The outbreak of the coronavirus has dealt a shock to the global economy with unprecedented speed. Following are developments Monday related to the global economy, the work place and the spread of the virus.
CENTRAL BANKS AND GOVERNMENT: The White House is considering coronavirus “war bonds” to fund the federal response to the pandemic.
Larry Kudlow, the director of the national economic council, says the federal government, like most Americans, should make the most of low interest rates.
The U.S. government has had little trouble finding people willing to lend it money so far, even without anything branded as “war bonds.” It’s been able to borrow at interest rates near record lows despite ballooning deficits, as investors around the world look for safe places to park cash.
Japanese Prime Minister Shinzo Abe is preparing to announce a 108 trillion yen ($1 trillion) economic package to help the country weather the coronavirus crisis. Abe said Monday he plans to disclose details of the package as early as Tuesday.
Abe is expected to announce a state of emergency Tuesday, at least for cities like Tokyo.
Hungary’s prime minister announced a second package of economic measures. Prime Minister Viktor Orban said Monday that the measures would reallocate some 18% to 20% of Hungary’s state budget, or as much as around $32 billion, while raising the budget deficit from 1% of GDP to 2.7%.
AIRLINES: American Airlines is suspending more flights at the city's three major airports, JFK, LaGuardia and Newark, in New Jersey.
American said late Sunday that it will run 13 flights daily from the three airports beginning this week, down from an average of 271 flights per day last April.
United Airlines over the weekend reduced its 157 daily flights, to 17. Spirit Airlines has completely cut off service to the city and JetBlue, which is based in New York City, has slashed operations in the city by about 80%.
Delta Air Lines, American Airlines, United Airlines and JetBlue applied for a share of the $25 billion in federal grants designed to cover airline payrolls for the next six months. None disclosed the amount they are seeking.
The Transportation Security Administration screened 32% fewer passengers nationwide Sunday than just a week ago, and 95% fewer than the same day a year ago.
STEPPING UP: Apple has sourced more than 20 million face masks through its supply chain, CEO Tim Cook said in a video posted on Twitter.
Apple hopes to quickly expand distribution beyond the U.S. It plans to ship over a million face shields to healthcare workers by the end of the week, and continue to send that many every week going forward, Cook said.
Ford Motor Co. has manufactured and shipped over 1 million clear plastic face shields to hospitals and first responders all over the U.S. The company sent its millionth protective shield to New York City as part of a shipment of more than 30,000 spokeswoman Elizabeth Kraft said.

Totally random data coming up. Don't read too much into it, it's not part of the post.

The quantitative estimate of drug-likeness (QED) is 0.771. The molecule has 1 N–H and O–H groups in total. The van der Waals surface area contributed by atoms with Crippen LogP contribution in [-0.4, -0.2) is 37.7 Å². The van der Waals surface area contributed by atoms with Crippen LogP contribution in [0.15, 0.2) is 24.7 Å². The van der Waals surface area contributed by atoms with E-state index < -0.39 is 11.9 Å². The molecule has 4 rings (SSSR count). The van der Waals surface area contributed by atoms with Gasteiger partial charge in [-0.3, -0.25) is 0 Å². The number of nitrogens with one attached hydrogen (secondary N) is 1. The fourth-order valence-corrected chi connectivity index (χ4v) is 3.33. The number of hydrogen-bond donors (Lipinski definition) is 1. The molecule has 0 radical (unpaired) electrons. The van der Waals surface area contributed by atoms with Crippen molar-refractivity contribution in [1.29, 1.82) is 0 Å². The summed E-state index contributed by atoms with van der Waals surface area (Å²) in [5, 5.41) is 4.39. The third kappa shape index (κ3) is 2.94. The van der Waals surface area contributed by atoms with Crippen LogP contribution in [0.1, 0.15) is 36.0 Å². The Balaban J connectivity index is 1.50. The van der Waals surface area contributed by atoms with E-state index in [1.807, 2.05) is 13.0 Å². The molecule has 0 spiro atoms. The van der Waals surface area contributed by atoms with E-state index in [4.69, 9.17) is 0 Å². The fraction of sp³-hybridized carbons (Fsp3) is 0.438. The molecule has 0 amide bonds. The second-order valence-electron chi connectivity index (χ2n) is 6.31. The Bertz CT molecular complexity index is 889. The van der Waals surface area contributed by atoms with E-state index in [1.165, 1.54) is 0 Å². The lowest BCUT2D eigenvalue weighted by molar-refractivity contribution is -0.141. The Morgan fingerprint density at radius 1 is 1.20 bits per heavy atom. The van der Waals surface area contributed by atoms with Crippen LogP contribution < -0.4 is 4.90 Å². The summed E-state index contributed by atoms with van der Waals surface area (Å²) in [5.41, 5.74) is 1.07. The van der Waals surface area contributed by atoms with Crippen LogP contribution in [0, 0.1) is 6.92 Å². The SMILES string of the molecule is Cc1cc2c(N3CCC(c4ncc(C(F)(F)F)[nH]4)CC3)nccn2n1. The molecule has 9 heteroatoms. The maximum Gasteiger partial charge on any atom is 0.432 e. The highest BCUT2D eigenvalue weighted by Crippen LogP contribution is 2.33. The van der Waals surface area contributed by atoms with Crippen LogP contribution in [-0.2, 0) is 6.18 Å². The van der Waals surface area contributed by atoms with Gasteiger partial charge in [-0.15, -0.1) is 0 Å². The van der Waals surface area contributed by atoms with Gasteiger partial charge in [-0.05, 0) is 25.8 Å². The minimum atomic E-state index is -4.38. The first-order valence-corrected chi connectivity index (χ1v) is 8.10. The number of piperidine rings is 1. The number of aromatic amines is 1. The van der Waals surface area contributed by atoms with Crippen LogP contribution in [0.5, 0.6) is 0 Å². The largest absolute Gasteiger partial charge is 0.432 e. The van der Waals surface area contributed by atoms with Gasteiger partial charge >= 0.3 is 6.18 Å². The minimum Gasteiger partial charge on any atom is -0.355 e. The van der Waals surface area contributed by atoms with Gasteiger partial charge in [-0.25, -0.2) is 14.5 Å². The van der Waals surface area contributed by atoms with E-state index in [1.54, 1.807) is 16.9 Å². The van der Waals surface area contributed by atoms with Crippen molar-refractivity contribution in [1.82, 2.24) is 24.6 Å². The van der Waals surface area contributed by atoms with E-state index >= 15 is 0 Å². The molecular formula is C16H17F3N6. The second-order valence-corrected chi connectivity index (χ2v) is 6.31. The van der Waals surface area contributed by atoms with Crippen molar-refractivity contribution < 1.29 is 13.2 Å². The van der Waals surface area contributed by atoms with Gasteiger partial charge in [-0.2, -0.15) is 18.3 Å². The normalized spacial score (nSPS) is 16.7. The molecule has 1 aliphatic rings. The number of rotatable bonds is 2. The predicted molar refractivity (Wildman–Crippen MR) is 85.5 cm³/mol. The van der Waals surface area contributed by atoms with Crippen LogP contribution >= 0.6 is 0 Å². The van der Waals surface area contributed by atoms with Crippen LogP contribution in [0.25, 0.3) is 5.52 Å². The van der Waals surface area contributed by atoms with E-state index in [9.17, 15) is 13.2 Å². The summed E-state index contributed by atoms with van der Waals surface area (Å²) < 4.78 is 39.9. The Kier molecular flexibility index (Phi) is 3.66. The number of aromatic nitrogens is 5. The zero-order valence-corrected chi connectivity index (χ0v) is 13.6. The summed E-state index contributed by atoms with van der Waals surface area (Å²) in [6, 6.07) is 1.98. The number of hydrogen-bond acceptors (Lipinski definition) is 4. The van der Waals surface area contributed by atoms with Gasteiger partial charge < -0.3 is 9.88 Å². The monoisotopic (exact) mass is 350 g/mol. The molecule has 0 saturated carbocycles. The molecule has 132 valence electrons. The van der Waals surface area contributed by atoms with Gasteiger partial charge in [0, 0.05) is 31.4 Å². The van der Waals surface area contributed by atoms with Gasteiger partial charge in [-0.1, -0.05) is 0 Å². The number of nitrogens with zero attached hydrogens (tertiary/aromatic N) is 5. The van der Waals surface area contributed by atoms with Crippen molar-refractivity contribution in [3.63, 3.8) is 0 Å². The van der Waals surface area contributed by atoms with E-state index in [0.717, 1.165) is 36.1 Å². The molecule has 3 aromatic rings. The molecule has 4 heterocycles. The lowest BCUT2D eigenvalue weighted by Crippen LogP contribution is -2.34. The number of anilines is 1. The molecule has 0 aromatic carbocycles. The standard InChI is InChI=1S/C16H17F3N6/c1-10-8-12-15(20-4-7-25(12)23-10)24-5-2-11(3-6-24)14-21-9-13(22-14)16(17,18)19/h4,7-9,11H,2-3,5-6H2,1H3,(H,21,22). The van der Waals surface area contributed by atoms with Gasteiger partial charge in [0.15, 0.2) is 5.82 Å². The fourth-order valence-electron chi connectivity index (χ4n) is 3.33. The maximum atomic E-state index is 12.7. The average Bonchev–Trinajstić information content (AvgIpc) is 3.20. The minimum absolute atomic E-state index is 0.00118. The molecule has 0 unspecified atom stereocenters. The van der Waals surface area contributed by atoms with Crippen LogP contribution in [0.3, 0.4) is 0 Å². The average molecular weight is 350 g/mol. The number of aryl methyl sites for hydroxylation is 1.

Hilton and American Express are donating a million U.S. hotel rooms to medical workers who need to sleep or isolate from their families. American Express and Hilton are paying for the rooms, which are being provided at or below cost by Hilton franchisees. Hilton will offer the rooms through 10 professional organizations, including the American Hospital Association and the National Association of Emergency Medical Technicians.
MARKETS: Stocks jumped in markets around the world Monday after some of the hardest-hit areas offered sparks of hope that the worst of the coronavirus outbreak may be on the horizon. Crude oil fell, giving up some of its huge gains from the prior week when expectations rose that Saudi Arabia and Russia may cut back on some of their production.
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8 Pharmaceutical Companies Working on a Coronavirus Cure
We are living through interesting times. Not an hour goes by when Americans don’t receive some reminder of the impact the coronavirus has on our lives. The race is on for an effective, FDA-approved treatment for the virus. Despite, vaccines being available for human trial in record time, we are many months away from having a viable vaccine.
However, we may be somewhat closer in finding some antiviral treatments. And if you’ve watched the market closely this week, any news on that front tends to move the market in a positive direction.
That brings up another truth of investing. There are some stocks that thrive from other stocks misery. And that’s why we’ve put together this special report. If you’re an investor who is looking to jump into this bear market, the pharmaceutical sector is a logical choice.
A combination of big-name drug companies as well as smaller startup companies are working around the clock to develop vaccines or treatments that will target the infection caused by the novel coronavirus.
View the "8 Pharmaceutical Companies Working on a Coronavirus Cure".